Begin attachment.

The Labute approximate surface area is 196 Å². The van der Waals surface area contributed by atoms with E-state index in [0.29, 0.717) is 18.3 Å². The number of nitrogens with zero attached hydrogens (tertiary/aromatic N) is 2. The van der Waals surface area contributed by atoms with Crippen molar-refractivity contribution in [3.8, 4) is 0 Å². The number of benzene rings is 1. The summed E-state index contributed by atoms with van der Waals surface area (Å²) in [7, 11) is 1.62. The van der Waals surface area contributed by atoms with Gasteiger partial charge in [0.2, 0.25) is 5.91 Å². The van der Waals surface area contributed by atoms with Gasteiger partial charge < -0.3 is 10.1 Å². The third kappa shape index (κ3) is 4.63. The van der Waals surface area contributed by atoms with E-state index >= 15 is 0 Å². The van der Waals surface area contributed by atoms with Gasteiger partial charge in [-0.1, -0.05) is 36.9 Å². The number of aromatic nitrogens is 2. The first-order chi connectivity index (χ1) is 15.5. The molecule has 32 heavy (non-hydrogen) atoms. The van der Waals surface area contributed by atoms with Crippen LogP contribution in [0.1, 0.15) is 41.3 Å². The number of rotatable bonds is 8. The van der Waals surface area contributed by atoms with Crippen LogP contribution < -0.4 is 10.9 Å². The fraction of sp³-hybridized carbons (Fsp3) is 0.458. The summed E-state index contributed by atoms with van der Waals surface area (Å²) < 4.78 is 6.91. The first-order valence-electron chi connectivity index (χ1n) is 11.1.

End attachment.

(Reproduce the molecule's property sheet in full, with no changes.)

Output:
The Labute approximate surface area is 196 Å². The van der Waals surface area contributed by atoms with E-state index in [0.29, 0.717) is 18.3 Å². The number of nitrogens with zero attached hydrogens (tertiary/aromatic N) is 2. The van der Waals surface area contributed by atoms with Crippen molar-refractivity contribution in [3.8, 4) is 0 Å². The number of benzene rings is 1. The summed E-state index contributed by atoms with van der Waals surface area (Å²) in [7, 11) is 1.62. The van der Waals surface area contributed by atoms with Gasteiger partial charge in [0.2, 0.25) is 5.91 Å². The van der Waals surface area contributed by atoms with Gasteiger partial charge < -0.3 is 10.1 Å². The third kappa shape index (κ3) is 4.63. The van der Waals surface area contributed by atoms with E-state index >= 15 is 0 Å². The van der Waals surface area contributed by atoms with Gasteiger partial charge in [-0.1, -0.05) is 36.9 Å². The number of aromatic nitrogens is 2. The first-order chi connectivity index (χ1) is 15.5. The molecule has 32 heavy (non-hydrogen) atoms. The van der Waals surface area contributed by atoms with Crippen LogP contribution in [0.1, 0.15) is 41.3 Å². The number of rotatable bonds is 8. The van der Waals surface area contributed by atoms with Crippen LogP contribution < -0.4 is 10.9 Å². The fraction of sp³-hybridized carbons (Fsp3) is 0.458. The summed E-state index contributed by atoms with van der Waals surface area (Å²) < 4.78 is 6.91. The first-order valence-electron chi connectivity index (χ1n) is 11.1.